Surviving the Tundra
A Place of Freedom
The Groulx mountain region is the most southerly alpine tundra in the world in terms of superficy.
Located in the northern part of the province of Quebec, this mountain range extends over 1000 square kilometers. The particularity of this hiking environment is the total absence of any path or indication allowing orientation, coupled with the fact that the whole range is one big alpine plateau, with very little trees. It is virgin territory, freedom in its purest form where I learned both about trekking, but also a lot about me as a hiker and as a person. I consider the expeditions that I often undertake in these mountains as moments of reconnection with myself. Over the years, I’ve been testing my backcountry skills several times in this hostile region. Either on foot or by ski, I familiarized myself with the mountains, the lakes and the terrain until I knew this territory like the back of my hand. Over the years, this acquired knowledge has allowed me to gain confidence and thus push my limits in this unknown environment.
On the flip side, no matter how prepared and experienced you are, there are certain things in the wilderness that you cannot control that can change the heartwarming aspect of the surrounding nature in hell.
The traverse, taking the most direct route, is about 50 kilometers long.
Fifty kilometers on skis, three days, and two friends. My partner and I decided to take on this big challenge in early March. Mentally and physically prepared, we packed out our bags and went out on this journey.
Twelve hours of driving later, we were there. A dream to come true. Because we were only carrying four days of food, the main objective was to cross quickly and, against our will, not to spend too much time skiing interesting lines. Our route was drawn across the most open and cleared places in order to be able to maximize the speed of movement. Most of the time we planned to ski on the lakes for the fast travel and easy navigation, as well skiing on the peaks where the snow was windblown and hardpacked to avoid straining in more than 1 meter of powder at lower altitude, in the trees. If the weather is bad, we would have to ski down to reach the treeline. The weather forecast announced a big wind and snowstorm taking place on the first day of the trip, but the weather was supposed to be good aferwards.
We were ready to face mother nature. We thought so.
No cellphone service at all, the nearest town is more than three hours away by car.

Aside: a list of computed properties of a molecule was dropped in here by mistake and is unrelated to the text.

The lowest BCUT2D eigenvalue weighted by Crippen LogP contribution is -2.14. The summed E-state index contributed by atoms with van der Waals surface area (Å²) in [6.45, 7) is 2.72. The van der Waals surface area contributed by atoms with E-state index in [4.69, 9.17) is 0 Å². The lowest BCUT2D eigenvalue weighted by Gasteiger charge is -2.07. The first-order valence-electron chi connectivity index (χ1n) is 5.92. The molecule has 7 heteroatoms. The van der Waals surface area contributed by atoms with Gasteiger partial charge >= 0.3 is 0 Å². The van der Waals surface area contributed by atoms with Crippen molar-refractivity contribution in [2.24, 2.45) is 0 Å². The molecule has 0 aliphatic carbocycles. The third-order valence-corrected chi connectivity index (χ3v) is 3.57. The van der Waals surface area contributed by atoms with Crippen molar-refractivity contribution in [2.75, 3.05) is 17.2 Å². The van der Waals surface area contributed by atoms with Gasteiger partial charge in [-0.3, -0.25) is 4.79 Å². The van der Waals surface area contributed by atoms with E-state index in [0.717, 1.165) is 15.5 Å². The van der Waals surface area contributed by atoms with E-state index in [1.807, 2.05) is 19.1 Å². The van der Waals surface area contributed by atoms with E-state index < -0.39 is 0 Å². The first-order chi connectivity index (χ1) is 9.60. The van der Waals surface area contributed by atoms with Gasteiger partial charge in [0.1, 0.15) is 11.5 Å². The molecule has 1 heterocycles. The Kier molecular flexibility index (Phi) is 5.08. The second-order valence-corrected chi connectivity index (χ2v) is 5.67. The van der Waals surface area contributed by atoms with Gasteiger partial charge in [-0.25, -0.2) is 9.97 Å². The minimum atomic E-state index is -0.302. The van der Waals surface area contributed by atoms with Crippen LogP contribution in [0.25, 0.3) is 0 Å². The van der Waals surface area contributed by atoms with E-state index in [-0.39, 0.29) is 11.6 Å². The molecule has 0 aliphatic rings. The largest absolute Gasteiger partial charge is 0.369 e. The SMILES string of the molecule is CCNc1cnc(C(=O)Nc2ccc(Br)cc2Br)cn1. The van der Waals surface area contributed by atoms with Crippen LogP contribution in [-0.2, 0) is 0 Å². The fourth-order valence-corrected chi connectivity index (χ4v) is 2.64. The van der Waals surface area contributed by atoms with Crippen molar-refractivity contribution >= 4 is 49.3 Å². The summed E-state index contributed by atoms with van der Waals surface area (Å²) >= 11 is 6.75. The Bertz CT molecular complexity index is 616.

We carelessly started the trip bursting with energy. We got into the alpine zone quickly and started the journey following our itinerary. The weather was really bad, but manageable. We were dealing with temperatures close to -20 degrees Celcius and high winds in a big snowstorm. Everything went according to plan, and we got to camp safe and sound. We ate, rested, and slept dry in our tent next to a majestic frozen lake thinking the worst was already behind us.
This was just the calm before the storm.
Day Two: What Went Wrong
We woke up the next day in a tent covered by a half feet of snow. I looked out the window to realize that the storm was far from over. It had gotten bigger. The inside of the tent was full of ice and hoar frost, as the humidity from our body had been trapped in our tent, freezing on our sleeping bags as it entered in contact with the cold air. We put on our frozen ski boots, packed our wet stuff back in the backpack, and started moving so we could gain a bit of warmth.
On this hard day, we were still thinking of taking the planned route, which consisted of crossing several lakes located high up. We reached the alpine zone about half an hour later to realise how bad the storm actually was. The temperature dropped close to -40 degres Celcius with gust of winds approaching 100 kilometers an hour. As a result, the wind made us fall frequently. We got caught in a blizzard where we could barely see each other. We were moving extremly slowly, constantly forced to stop to shake our extremities in the hope of gaining a little heat. This couln’t go on forever. We would freeze to death. We took the wise decision of turning back and getting back to our last tent site, which felt like it took an eternity.
It took us four hours to ski five kilometers. I never realized how hard it can be to move in the tundra following no trail. We got back to camp frostbitten, exhausted and demolished.
At this moment, I looked at my partner and told him, this isn’t camping anymore. It’s survival.
We had to get out of there. We spent 18 hours in the tent waiting for the storm to stop almost without sleep as our sleeping bags were all wet from the night before, making it nearly impossible to build up some heat. The next day, we had a window as the winds had calmed down. Giving a final push, we stayed low in the forest following streams and lakes to get back to the car, completly drained from this egress push. We gave everything.
Looking back, I can say that I am really proud of myself for everything we went through and for everything I learned in this unique experience. After all, the best decision to take in the mountains is the one that is gonna keep you alive.
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